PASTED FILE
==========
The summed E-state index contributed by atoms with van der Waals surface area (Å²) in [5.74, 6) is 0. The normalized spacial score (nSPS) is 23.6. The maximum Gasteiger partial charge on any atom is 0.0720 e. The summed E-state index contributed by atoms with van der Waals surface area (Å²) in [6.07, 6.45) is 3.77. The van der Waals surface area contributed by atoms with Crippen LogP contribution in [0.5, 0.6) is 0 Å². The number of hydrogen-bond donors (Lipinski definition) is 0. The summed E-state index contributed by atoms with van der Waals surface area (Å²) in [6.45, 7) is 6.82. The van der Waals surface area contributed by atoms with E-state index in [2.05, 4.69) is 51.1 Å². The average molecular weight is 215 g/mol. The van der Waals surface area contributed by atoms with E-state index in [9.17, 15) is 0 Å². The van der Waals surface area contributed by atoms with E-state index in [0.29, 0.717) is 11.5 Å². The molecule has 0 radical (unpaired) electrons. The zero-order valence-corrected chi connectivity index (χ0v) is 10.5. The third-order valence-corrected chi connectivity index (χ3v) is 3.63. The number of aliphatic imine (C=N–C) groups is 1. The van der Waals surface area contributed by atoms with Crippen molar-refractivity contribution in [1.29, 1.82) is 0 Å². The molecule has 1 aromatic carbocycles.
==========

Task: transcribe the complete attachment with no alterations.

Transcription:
The summed E-state index contributed by atoms with van der Waals surface area (Å²) in [5.74, 6) is 0. The normalized spacial score (nSPS) is 23.6. The maximum Gasteiger partial charge on any atom is 0.0720 e. The summed E-state index contributed by atoms with van der Waals surface area (Å²) in [6.07, 6.45) is 3.77. The van der Waals surface area contributed by atoms with Crippen LogP contribution in [0.5, 0.6) is 0 Å². The number of hydrogen-bond donors (Lipinski definition) is 0. The summed E-state index contributed by atoms with van der Waals surface area (Å²) in [6.45, 7) is 6.82. The van der Waals surface area contributed by atoms with E-state index in [2.05, 4.69) is 51.1 Å². The average molecular weight is 215 g/mol. The van der Waals surface area contributed by atoms with E-state index in [9.17, 15) is 0 Å². The van der Waals surface area contributed by atoms with E-state index in [0.29, 0.717) is 11.5 Å². The molecule has 0 radical (unpaired) electrons. The zero-order valence-corrected chi connectivity index (χ0v) is 10.5. The third-order valence-corrected chi connectivity index (χ3v) is 3.63. The number of aliphatic imine (C=N–C) groups is 1. The van der Waals surface area contributed by atoms with Crippen molar-refractivity contribution in [1.29, 1.82) is 0 Å². The molecule has 1 aromatic carbocycles.